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DOUBLE LAYER SHEET CAKE HELP!

post #1 of 21
Thread Starter 
I have to do an 11x15 sheet cake for my nephews 13th birthday this weekend. I need more height than the 2 inches the pan makes. I have never "double" layered a cake that size....any suggestions? Do i use dowels? Is this possible without too much trouble?? any help and suggestions would be appreciated.

Thanks in advance to everyone

Marianne
post #2 of 21
It will be fine. I've doubled 12 x 18 with no problems. I would just suggest using a thicker filling so it doesn't slide around. You don't need dowels if you are not stacking.

HTH
post #3 of 21
I have doubled a sheet cake before and it came out extremely tall. The next time I needed one I simply added more batter to my pan to make the cake a little more taller than normal. I liked that way better and it was easier to work with.

For instance, a 9x13 pan usually takes 1 boxed mix. I use 1 1/2 to get the taller cake. Its a bit of a waste of mix but you could always use the extra for a few cupcakes or something.
post #4 of 21
I would bake 2 of them. Level the tops, add filling and put the other one on top. Should be fine. I know the tops of mine are domed (i have a crappy pan) so I'd definitely have to level them, but if yours are already flat, you're good to go.
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post #5 of 21
I did a double sheet cake and it worked out fine. Very heavy but fine. It was very tall: see my Maxine Cake in my photos.
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post #6 of 21
BTW, I used ganache filling and I did not use dowels. HTH
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post #7 of 21
I make that cake all of the time. It is my standard family birthday cake. It works well. If you want height, that's the way to go. Make layers ahead and freeze individually. They are so much easier to work with then. No cracking or crumb worries. No dowels necessary.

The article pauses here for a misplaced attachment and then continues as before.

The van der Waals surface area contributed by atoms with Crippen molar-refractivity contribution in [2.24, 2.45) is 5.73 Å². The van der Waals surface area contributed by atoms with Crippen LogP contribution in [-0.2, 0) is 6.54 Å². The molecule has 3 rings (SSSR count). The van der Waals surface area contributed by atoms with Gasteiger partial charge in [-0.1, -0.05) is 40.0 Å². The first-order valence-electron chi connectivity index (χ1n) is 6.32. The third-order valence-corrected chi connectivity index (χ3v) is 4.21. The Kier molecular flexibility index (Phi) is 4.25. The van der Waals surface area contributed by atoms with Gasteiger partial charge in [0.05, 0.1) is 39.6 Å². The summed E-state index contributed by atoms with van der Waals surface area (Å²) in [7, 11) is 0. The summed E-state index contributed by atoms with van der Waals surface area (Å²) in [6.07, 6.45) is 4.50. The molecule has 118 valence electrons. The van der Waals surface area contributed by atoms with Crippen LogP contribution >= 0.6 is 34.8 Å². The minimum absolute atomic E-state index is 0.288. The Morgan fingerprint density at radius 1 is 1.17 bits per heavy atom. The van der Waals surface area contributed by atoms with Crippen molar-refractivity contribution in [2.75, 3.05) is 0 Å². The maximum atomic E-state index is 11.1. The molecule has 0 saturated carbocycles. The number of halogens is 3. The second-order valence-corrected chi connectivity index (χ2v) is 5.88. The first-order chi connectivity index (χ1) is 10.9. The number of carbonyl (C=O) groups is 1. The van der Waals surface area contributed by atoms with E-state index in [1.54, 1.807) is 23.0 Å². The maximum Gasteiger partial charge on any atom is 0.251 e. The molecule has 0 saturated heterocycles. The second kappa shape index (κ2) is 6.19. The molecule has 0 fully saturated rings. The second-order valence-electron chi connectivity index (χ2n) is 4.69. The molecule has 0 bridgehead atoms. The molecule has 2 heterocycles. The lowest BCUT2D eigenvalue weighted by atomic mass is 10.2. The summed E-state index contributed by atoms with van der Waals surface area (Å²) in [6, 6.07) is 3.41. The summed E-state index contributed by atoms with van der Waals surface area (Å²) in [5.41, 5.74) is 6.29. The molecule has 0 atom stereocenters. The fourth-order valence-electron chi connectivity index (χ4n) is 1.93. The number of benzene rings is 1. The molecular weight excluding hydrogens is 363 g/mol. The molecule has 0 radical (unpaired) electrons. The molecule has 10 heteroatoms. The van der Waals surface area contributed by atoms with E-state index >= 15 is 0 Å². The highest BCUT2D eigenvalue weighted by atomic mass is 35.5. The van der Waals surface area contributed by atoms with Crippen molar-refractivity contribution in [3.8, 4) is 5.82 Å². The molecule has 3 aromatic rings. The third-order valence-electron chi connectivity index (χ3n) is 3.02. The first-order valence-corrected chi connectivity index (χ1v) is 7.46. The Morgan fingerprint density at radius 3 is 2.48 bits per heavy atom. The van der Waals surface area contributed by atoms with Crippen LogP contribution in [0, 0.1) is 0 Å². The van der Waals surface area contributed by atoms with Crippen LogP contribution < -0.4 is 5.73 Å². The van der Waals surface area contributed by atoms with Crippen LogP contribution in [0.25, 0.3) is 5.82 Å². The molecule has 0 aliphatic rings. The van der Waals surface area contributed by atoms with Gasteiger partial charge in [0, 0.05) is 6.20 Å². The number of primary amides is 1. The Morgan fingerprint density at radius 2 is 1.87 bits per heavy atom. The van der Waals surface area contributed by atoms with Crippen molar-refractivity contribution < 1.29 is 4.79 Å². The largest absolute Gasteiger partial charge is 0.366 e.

One warning, do not use cardboard for the cake. Get foamboard at Walmart or craft store and cover with foil. The thinnest works and is so much more stable than cardboard.
post #8 of 21
Thread Starter 
thank you all so much. I have never heard of foam board...do you think I can get that at Michaels? There are no Walmarts around me (if you can believe that)!!!!

Also, I have to travel this cake about 15 miles....still no dowels then??? Just double checking.

I will bake the layers tonight then per suggestion and freeze them. thanks for the tip.

I appreciate your help!

Mar
post #9 of 21
Ok i'm going to come completely clean.

This is a do-ahead cake. I make it about ten times a year for birthdays at home and my wife's work. She doesn't understand why there is a brake pedal in her car so I can assure you, you don't need dowels and it will transport well.

Get the foamboard at michael's. Cardboard can bend along those lines it has under the weight of a cake like this. Cut it to be bigger than the pan. cover with a cake foil. If I remember, cutting it in half should work perfectly. If your frosting is OK in the freezer, this is a cake that you can crumbcoat and freeze. I have even made this completely decorated and frozen it. It needs about six hours at room temp to defrost, or overnight. Always defrost uncovered to let condensation out.

If you are not sure about your frosting in the freezer, just freeze the layers individually and continue with you method.

Have all of the confidence in the world that this will work. It does.